I guess my point is maybe don't think of making a carbon version of existing "frame" designs. I, along with many others here, don't think that is practical, explore other ways of "framing" a raft or cat utilizing composites (including wood/carbon composites if that's allowable) in unconventional methods. Kind of like K2's example - though I personally would like to see the frame inside the craft,leaving the rubber on top exposed (way more comfortable egress/ingress amongst other reasons).

I too live in bzn and would love to help out in any manner possible. I'm not an engineer, but do work for an engineering firm as a geologist/environmental scientist and I attended MSU - Go cats!
Yesterday's gone on down the river and you can't get it back. - Agustus McCrae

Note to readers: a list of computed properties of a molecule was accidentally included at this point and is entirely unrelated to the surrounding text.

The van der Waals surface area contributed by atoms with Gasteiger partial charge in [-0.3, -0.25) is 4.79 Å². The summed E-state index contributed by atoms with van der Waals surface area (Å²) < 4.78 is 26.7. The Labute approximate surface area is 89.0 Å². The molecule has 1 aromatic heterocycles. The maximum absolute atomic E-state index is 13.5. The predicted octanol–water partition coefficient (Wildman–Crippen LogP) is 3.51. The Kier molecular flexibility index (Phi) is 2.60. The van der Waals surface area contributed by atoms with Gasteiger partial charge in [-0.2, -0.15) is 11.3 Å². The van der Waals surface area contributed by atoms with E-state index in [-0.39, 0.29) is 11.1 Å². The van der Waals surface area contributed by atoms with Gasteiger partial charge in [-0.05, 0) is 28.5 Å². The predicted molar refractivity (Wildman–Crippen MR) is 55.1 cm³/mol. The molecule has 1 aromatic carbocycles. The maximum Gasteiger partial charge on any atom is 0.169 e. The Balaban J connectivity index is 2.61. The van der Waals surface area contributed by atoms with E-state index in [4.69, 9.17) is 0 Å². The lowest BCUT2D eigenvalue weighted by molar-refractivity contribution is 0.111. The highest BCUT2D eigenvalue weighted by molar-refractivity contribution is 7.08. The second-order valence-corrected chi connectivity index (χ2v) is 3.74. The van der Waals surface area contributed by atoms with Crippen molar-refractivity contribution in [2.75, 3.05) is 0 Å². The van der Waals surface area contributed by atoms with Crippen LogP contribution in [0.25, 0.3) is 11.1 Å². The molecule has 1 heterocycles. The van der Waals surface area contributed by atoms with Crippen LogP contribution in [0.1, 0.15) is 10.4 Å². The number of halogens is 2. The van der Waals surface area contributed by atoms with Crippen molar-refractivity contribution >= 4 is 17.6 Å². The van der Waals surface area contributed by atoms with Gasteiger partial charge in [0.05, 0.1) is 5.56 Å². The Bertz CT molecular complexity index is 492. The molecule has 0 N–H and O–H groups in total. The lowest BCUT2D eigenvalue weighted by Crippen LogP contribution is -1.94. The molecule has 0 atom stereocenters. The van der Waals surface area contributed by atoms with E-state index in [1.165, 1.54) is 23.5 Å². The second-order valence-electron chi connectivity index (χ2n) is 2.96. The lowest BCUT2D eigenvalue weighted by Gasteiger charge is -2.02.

elkhaven is offline   Reply With Quote
Old 09-15-2015   #18
aurora, Colorado
Join Date: Mar 2006
Posts: 107
Use wood, the ORIGINAL carbon fiber.
Wait... It's been done.
sea hag is offline   Reply With Quote
Old 09-15-2015   #19
Spokane Valley, Washington
Paddling Since: 1966
Join Date: Feb 2009
Posts: 10
Something else to consider is there are multiple ways to make up a composite. In the world of drift boats and sailboats a variety of materials have been used as core materials to build up hulls and decks. For example a honeycomb material with fiberglass laminated to both sides will be much stronger than the material alone. The thicker the initial material the thicker the "i-beam" and the stronger it will be. There are also a variety of foams that have been successfully used. Balsa can be used but the grain must be oriented correctly and any damage must be repaired quickly to prevent water intrusion.